- As of match played 20 August 2016
|Celtic||March 2010||May 2014||228||159||30||39||69.74|
|Bolton Wanderers||October 2014||March 2016||79||18||26||35||22.78|
- Hugman, Barry J. (2005). The PFA Premier & Football League Players' Records 1946–2005. Queen Anne Press. p. 367. ISBN 1-85291-665-6.
- Neil Lennon Sporting-Heroes
- Celtic appoint Neil Lennon as their new manager Times Online, 9 June 2010 (subscription required)
- "Lennon the way forward for Celtic". UEFA. 9 June 2010.
- "Tony Mowbray leaves Celtic". STV Sport. STV Group plc. 25 March 2010.
- "Profile: Neil Lennon". BBC Sport. 22 August 2002. Retrieved 2 April 2010.
- St Michael's Mercy Mission to Mukuru St Michael's Grammar School, 24 May 2010
- Quinn, Jerome (18 May 2001). "Neil Lennon tips Armagh". BBC Sport.
- Lennon the man to lead Celtic's revival The Belfast Telegraph, 9 June 2010
- "Neil Lennon". Bluemoon. Retrieved 19 November 2013.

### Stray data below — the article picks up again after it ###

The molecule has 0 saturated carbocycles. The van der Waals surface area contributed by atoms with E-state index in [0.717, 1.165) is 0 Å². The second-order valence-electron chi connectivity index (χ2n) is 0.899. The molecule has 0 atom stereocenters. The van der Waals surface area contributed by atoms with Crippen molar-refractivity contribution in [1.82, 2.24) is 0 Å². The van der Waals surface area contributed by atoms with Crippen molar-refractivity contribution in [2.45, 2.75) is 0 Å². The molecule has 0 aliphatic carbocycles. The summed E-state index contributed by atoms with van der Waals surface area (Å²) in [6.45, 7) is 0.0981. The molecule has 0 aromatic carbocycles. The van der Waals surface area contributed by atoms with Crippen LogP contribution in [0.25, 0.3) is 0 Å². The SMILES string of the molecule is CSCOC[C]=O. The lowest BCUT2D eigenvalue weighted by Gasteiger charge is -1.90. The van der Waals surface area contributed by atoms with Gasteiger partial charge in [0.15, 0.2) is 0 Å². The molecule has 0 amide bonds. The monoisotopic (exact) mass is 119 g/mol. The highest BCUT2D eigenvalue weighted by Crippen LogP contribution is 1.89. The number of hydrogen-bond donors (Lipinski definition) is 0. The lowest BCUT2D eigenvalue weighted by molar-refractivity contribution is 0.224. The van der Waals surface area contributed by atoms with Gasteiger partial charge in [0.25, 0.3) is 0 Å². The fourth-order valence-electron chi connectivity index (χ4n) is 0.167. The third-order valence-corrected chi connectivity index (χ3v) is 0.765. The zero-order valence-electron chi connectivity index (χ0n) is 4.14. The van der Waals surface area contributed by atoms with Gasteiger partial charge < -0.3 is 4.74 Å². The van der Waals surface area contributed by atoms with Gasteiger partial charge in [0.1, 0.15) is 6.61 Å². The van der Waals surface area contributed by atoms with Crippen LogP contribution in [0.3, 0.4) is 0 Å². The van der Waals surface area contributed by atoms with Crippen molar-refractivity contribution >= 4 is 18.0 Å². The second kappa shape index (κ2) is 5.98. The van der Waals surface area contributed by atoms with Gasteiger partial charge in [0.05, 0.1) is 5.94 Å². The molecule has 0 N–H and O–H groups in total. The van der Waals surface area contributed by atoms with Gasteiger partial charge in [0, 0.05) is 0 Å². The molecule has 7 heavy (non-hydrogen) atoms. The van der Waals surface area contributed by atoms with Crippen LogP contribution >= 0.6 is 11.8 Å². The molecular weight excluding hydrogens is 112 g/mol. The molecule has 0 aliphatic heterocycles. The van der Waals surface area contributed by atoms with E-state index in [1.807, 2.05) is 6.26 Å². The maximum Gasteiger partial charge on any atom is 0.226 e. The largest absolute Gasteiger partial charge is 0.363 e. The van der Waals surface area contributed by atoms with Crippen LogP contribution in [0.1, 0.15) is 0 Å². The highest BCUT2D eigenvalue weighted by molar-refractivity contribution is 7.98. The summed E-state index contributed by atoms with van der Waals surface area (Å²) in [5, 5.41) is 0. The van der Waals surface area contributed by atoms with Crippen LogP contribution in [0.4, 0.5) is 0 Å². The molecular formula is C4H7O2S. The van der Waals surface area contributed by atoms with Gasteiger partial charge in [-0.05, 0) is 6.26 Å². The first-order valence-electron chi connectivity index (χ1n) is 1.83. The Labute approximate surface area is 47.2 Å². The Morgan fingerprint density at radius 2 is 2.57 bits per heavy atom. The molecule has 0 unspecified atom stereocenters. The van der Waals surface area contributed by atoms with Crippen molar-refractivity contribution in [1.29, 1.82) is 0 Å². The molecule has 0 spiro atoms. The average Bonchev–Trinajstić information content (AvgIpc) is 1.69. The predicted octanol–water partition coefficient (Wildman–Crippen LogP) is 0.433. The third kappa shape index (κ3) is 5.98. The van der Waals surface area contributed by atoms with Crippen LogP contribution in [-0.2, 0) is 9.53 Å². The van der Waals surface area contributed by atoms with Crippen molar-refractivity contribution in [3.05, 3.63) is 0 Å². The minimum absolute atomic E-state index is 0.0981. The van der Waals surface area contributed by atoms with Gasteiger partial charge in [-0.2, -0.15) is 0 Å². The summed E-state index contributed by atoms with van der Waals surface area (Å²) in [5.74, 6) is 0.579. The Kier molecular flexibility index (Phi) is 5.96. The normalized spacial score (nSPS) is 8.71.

- "Lennon named 3rd". Crewe Alexandra F.C. 17 November 2004. Retrieved 1 November 2014.
- "Neil Lennon". Crewe Alexandra Football in the Community Scheme. Retrieved 17 November 2013.
- Turner, Simon. "Hall of Fame: Neil Lennon". Crewe MAD. Retrieved 17 November 2013.
- "Crewe Alexandra". BBC. 11 January 2008. Retrieved 21 November 2013.
- "Potted History". Crewealex.net. Retrieved 21 November 2013.
- "Newcastle on the verge of signing Batty". The Independent. Independent Print Limited. 23 February 1996. Retrieved 16 April 2012.
- Rowbottom, Mike (28 May 1996). "Claridge's climax shatters Palace". The Independent. Retrieved 15 November 2013.
- "Leicester City v Middlesbrough, 16 April 1997". 11v11.com. Retrieved 15 November 2013.
- "Nielsen nicks it for Spurs". BBC Sport. 22 March 1999. Retrieved 15 November 2013.
- "Leicester triumph at Wembley". BBC Sport. 27 February 2000. Retrieved 15 November 2013.
- "Shearer charged with misconduct". BBC Sport. 7 May 1998. Retrieved 5 August 2008.
- "10 of the worst...Fouls". ESPN Soccernet. 27 July 2005. Retrieved 5 August 2008.
- "Shearer cleared in boot row". BBC Sport. 12 May 1998. Retrieved 5 August 2008.
- "Lennon seals Celtic move". BBC Sport. 9 December 2000. Retrieved 28 August 2009.